In the UK in 2012, around 13% of the workforce work mainly from home. That is an increase of 21% since 2001. In America, the increase has been 41% since 1999 and where the States leads we tend to follow.
At Toolkit, we know many of our clients run businesses from home, so here’s a helpful guide to enjoying the lack of a morning commute but not falling prey to some of the pitfalls of working from home.
Here are four of the commonest problems home workers face, and how to keep on top of them.
1 – Focus.
When you shut the door and jump in a car before setting up at a desk you can leave the troubles and distractions of home behind. When you stroll from the shower to a home office, the dishes are screaming to you from downstairs, the television is a few steps away and there’s no internet filter or logging to stop you logging on to Facebook for a couple of hours.
It’s a good idea to try to replicate the positive features of a work place in your home office. Try to set up an area that is just dedicated to work, so when you shut the door you know it is time to put your business head on. If you still struggle to forget that you’ve promised the kids to put some shelving up in their bedroom, try taking a break from the environment as a whole – take a walk and get a cup of coffee.
2 – Boundaries
In an office, you’re in a very defined environment dedicated to getting things done. Personal calls are put on hold until the end of the day and your partner knows that you can’t be expected to get the shopping done while you’re dealing with work. This can go out of the window when you’re at home all day.
Again, bringing a professional environment and schedule to your home office can help build boundaries. It’s crucial that you let people know that your job is just as tough as theirs is and is to be treated with the same respect. Making sure you’re at your desk at 9am and you take the same breaks you would in a nine to five job can help too.
3 – Overworking
Once the distractions of day-to-day life and building a schedule have been conquered, there’s another danger lurking: not turning off. Envious friends might thing you’re enjoying a lie in and coffee and cakes whenever you fancy it, but it can be far too easy to forget to stop work. There are no colleagues leaving at 5pm and turning the lights off to remind you that it’s time to stop.
Set strict boundaries and don’t neglect your social life. Particularly if you are running your own business, it can be tough to know when to say ‘enough is enough’. Working hard comes with the territory for most self-employed people, but if you’re going to last the long haul then you need to work to a schedule that isn’t going to burn you out.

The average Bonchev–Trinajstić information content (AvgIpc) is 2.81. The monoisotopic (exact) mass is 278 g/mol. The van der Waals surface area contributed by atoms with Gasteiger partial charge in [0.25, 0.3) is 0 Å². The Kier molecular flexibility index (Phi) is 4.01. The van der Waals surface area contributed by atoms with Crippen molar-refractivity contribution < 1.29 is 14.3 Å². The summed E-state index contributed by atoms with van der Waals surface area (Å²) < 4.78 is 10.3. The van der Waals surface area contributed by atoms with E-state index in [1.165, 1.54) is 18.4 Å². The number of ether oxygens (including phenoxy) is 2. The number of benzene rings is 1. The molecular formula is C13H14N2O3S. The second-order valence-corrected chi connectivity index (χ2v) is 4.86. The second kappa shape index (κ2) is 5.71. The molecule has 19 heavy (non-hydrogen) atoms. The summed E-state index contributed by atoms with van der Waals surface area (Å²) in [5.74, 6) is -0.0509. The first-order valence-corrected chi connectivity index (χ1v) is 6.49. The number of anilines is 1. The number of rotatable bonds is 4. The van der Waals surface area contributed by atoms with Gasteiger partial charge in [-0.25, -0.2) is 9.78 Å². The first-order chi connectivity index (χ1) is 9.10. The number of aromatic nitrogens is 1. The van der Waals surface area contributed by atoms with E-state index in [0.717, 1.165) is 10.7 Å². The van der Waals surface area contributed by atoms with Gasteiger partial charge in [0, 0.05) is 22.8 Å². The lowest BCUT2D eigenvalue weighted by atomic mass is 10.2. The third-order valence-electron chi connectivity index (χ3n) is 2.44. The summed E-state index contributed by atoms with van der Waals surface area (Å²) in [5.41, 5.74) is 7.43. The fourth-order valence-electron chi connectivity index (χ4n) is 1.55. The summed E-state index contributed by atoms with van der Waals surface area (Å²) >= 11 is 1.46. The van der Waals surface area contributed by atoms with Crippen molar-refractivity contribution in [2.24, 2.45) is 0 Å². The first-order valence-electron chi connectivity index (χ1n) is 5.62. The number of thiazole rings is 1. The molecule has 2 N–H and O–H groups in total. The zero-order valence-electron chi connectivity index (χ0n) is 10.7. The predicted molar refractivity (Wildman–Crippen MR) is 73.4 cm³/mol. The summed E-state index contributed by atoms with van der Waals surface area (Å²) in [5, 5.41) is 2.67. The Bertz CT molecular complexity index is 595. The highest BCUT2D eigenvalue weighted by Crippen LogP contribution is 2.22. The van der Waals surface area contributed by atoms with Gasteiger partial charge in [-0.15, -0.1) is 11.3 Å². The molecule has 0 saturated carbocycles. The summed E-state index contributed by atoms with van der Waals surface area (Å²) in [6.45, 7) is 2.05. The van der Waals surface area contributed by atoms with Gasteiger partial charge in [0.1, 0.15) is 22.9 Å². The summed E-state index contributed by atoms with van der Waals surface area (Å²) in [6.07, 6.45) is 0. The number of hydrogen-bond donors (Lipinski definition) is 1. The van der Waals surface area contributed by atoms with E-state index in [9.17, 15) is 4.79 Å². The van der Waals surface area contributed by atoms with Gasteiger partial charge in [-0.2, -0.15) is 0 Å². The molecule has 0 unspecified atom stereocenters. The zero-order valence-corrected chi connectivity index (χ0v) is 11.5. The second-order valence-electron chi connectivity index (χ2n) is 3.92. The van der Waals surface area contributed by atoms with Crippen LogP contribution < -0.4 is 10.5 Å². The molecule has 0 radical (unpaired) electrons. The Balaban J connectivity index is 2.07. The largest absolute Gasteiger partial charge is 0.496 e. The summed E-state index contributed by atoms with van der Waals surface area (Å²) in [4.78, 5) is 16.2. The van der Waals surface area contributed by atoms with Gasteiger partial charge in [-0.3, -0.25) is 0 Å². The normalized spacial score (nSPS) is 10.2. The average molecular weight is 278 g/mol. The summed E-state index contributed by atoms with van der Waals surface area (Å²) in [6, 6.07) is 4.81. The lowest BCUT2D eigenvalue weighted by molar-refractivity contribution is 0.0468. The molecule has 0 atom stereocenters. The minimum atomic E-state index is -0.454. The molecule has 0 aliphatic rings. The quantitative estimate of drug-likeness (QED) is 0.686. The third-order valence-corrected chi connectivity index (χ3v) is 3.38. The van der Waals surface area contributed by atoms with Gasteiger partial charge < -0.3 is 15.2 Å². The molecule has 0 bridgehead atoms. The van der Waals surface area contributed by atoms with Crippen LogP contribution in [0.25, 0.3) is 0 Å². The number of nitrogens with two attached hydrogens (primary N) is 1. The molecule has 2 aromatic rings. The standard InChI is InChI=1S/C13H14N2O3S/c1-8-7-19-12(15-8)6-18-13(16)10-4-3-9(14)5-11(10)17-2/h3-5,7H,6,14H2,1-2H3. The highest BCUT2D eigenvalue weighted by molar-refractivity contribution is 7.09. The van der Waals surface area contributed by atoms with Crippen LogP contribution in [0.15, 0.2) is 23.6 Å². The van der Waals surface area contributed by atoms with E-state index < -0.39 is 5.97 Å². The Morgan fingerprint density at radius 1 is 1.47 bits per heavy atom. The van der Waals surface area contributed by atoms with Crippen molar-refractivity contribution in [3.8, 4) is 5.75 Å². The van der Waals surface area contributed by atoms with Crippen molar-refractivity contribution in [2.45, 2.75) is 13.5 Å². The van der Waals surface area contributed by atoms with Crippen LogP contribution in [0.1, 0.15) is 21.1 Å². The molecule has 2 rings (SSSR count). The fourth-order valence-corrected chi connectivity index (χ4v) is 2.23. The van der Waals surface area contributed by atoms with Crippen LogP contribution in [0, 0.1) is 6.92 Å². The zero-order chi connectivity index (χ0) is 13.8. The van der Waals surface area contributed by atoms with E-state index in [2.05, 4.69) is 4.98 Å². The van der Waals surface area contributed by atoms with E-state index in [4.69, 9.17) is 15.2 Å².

4 – Isolation
Saying goodbye to office politics and poisonous gossip can be one of the great joys of working from home. However, it’s likely you’re going to be spending most of your time on your own, and that can take its toll. Loneliness and isolation can, over time, become serious issues and even lead to problems with depression.
If you’re working from home, you’ll need to recognise that you need to put some effort and planning into maintaining a social life too. If you can keep their use to reasonable hours then sites like Twitter and Facebook can replace the interactions of the coffee room. Some jobs, even when worked from home, can provide a good deal of interaction, make the most of it and talk to people by phone or Skype rather than emailing when possible.
Look to business networking groups for some real life contact that could help your business prosper. A growing trend in the States is for home workers to come together and share offices and it’s coming to the UK, Sharedesk now have British offices for sharers.
Working from home is a great opportunity for most people, and as technology advances, it’s only going to become more common, so if you do have the chance, make the most of it.
Get in touch with Toolkit Websites, Website Designers in Southampton, Hampshire, UK and see how we can help your business grow.